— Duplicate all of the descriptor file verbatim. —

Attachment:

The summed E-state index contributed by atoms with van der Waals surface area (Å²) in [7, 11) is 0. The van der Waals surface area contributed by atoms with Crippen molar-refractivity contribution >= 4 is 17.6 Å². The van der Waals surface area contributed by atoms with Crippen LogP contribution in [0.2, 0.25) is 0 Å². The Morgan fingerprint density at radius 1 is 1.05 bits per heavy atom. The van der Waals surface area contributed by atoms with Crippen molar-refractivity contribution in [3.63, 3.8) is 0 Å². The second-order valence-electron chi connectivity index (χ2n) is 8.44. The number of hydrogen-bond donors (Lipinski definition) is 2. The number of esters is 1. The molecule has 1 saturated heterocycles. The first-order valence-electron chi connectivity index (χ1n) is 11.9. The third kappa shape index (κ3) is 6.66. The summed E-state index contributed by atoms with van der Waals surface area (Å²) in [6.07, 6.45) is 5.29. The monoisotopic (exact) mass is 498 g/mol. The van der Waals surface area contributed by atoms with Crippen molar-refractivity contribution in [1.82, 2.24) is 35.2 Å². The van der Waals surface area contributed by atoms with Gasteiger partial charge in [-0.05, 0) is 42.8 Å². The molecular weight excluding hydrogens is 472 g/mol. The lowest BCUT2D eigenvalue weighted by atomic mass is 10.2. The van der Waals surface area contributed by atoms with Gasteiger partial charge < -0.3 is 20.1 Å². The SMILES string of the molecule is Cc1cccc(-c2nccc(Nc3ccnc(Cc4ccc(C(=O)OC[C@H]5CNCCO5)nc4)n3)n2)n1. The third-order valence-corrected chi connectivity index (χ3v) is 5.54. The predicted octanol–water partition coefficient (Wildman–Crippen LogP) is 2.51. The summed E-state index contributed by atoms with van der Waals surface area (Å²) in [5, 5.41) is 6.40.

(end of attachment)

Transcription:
The summed E-state index contributed by atoms with van der Waals surface area (Å²) in [7, 11) is 0. The van der Waals surface area contributed by atoms with Crippen molar-refractivity contribution >= 4 is 17.6 Å². The van der Waals surface area contributed by atoms with Crippen LogP contribution in [0.2, 0.25) is 0 Å². The Morgan fingerprint density at radius 1 is 1.05 bits per heavy atom. The van der Waals surface area contributed by atoms with Crippen molar-refractivity contribution in [3.63, 3.8) is 0 Å². The second-order valence-electron chi connectivity index (χ2n) is 8.44. The number of hydrogen-bond donors (Lipinski definition) is 2. The number of esters is 1. The molecule has 1 saturated heterocycles. The first-order valence-electron chi connectivity index (χ1n) is 11.9. The third kappa shape index (κ3) is 6.66. The summed E-state index contributed by atoms with van der Waals surface area (Å²) in [6.07, 6.45) is 5.29. The monoisotopic (exact) mass is 498 g/mol. The van der Waals surface area contributed by atoms with Crippen molar-refractivity contribution in [1.82, 2.24) is 35.2 Å². The van der Waals surface area contributed by atoms with Gasteiger partial charge in [-0.05, 0) is 42.8 Å². The molecular weight excluding hydrogens is 472 g/mol. The lowest BCUT2D eigenvalue weighted by atomic mass is 10.2. The van der Waals surface area contributed by atoms with Gasteiger partial charge < -0.3 is 20.1 Å². The SMILES string of the molecule is Cc1cccc(-c2nccc(Nc3ccnc(Cc4ccc(C(=O)OC[C@H]5CNCCO5)nc4)n3)n2)n1. The third-order valence-corrected chi connectivity index (χ3v) is 5.54. The predicted octanol–water partition coefficient (Wildman–Crippen LogP) is 2.51. The summed E-state index contributed by atoms with van der Waals surface area (Å²) in [5, 5.41) is 6.40.